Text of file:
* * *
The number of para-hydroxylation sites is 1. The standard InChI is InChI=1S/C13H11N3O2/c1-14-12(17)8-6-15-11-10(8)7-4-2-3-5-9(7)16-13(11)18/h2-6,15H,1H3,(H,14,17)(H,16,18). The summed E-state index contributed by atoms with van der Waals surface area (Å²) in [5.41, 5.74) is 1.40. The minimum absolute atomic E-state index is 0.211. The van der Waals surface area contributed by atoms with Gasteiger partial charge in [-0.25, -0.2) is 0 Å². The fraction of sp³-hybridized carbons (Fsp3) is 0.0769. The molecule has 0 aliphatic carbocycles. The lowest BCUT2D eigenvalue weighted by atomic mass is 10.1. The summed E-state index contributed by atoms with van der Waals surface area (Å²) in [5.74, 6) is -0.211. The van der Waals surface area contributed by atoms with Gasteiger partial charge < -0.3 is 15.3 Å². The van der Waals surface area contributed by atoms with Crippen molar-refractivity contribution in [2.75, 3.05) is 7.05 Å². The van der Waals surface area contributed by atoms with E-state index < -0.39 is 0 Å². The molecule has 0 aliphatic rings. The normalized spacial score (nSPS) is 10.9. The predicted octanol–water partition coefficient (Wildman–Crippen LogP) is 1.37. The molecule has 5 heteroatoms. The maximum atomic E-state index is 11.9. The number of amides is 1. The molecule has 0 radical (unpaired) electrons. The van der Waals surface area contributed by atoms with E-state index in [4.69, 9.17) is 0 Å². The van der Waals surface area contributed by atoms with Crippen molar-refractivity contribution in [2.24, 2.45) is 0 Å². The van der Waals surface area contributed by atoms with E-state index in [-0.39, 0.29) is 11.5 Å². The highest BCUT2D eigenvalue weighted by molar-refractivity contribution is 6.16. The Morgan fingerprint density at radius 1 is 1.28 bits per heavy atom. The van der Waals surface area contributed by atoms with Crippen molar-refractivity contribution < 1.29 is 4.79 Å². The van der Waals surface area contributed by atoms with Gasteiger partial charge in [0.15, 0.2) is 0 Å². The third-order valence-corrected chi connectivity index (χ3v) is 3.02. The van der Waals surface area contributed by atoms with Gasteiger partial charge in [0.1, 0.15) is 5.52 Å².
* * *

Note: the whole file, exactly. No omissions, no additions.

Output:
The number of para-hydroxylation sites is 1. The standard InChI is InChI=1S/C13H11N3O2/c1-14-12(17)8-6-15-11-10(8)7-4-2-3-5-9(7)16-13(11)18/h2-6,15H,1H3,(H,14,17)(H,16,18). The summed E-state index contributed by atoms with van der Waals surface area (Å²) in [5.41, 5.74) is 1.40. The minimum absolute atomic E-state index is 0.211. The van der Waals surface area contributed by atoms with Gasteiger partial charge in [-0.25, -0.2) is 0 Å². The fraction of sp³-hybridized carbons (Fsp3) is 0.0769. The molecule has 0 aliphatic carbocycles. The lowest BCUT2D eigenvalue weighted by atomic mass is 10.1. The summed E-state index contributed by atoms with van der Waals surface area (Å²) in [5.74, 6) is -0.211. The van der Waals surface area contributed by atoms with Gasteiger partial charge < -0.3 is 15.3 Å². The van der Waals surface area contributed by atoms with Crippen molar-refractivity contribution in [2.75, 3.05) is 7.05 Å². The van der Waals surface area contributed by atoms with E-state index < -0.39 is 0 Å². The molecule has 0 aliphatic rings. The normalized spacial score (nSPS) is 10.9. The predicted octanol–water partition coefficient (Wildman–Crippen LogP) is 1.37. The molecule has 5 heteroatoms. The maximum atomic E-state index is 11.9. The number of amides is 1. The molecule has 0 radical (unpaired) electrons. The van der Waals surface area contributed by atoms with E-state index in [4.69, 9.17) is 0 Å². The van der Waals surface area contributed by atoms with Crippen molar-refractivity contribution in [2.24, 2.45) is 0 Å². The van der Waals surface area contributed by atoms with E-state index in [-0.39, 0.29) is 11.5 Å². The highest BCUT2D eigenvalue weighted by molar-refractivity contribution is 6.16. The Morgan fingerprint density at radius 1 is 1.28 bits per heavy atom. The van der Waals surface area contributed by atoms with Crippen molar-refractivity contribution < 1.29 is 4.79 Å². The van der Waals surface area contributed by atoms with Gasteiger partial charge in [0.15, 0.2) is 0 Å². The third-order valence-corrected chi connectivity index (χ3v) is 3.02. The van der Waals surface area contributed by atoms with Gasteiger partial charge in [0.1, 0.15) is 5.52 Å².